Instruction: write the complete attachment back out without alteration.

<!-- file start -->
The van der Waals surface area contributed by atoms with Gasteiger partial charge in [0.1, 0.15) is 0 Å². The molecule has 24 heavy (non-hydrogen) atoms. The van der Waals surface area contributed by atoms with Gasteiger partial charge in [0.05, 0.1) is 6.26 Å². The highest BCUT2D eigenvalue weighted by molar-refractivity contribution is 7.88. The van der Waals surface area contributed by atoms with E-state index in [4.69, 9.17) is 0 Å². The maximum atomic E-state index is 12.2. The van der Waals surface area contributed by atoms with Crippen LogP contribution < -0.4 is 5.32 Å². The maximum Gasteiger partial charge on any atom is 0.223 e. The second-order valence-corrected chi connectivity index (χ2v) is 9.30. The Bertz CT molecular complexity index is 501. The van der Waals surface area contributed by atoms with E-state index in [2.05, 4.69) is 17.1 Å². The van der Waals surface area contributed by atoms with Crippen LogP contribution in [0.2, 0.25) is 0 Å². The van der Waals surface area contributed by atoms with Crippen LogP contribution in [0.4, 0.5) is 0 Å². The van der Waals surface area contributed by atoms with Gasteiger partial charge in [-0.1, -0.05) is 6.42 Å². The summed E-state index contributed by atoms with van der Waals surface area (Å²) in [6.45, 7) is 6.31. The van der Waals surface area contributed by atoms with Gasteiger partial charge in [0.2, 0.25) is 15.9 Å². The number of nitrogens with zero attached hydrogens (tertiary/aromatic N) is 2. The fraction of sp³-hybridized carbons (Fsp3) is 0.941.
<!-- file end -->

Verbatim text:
The van der Waals surface area contributed by atoms with Gasteiger partial charge in [0.1, 0.15) is 0 Å². The molecule has 24 heavy (non-hydrogen) atoms. The van der Waals surface area contributed by atoms with Gasteiger partial charge in [0.05, 0.1) is 6.26 Å². The highest BCUT2D eigenvalue weighted by molar-refractivity contribution is 7.88. The van der Waals surface area contributed by atoms with E-state index in [4.69, 9.17) is 0 Å². The maximum atomic E-state index is 12.2. The van der Waals surface area contributed by atoms with Crippen LogP contribution < -0.4 is 5.32 Å². The maximum Gasteiger partial charge on any atom is 0.223 e. The second-order valence-corrected chi connectivity index (χ2v) is 9.30. The Bertz CT molecular complexity index is 501. The van der Waals surface area contributed by atoms with E-state index in [2.05, 4.69) is 17.1 Å². The van der Waals surface area contributed by atoms with Crippen LogP contribution in [0.2, 0.25) is 0 Å². The van der Waals surface area contributed by atoms with Crippen LogP contribution in [0.4, 0.5) is 0 Å². The van der Waals surface area contributed by atoms with Gasteiger partial charge in [-0.1, -0.05) is 6.42 Å². The summed E-state index contributed by atoms with van der Waals surface area (Å²) in [6.45, 7) is 6.31. The van der Waals surface area contributed by atoms with Gasteiger partial charge in [0.2, 0.25) is 15.9 Å². The number of nitrogens with zero attached hydrogens (tertiary/aromatic N) is 2. The fraction of sp³-hybridized carbons (Fsp3) is 0.941.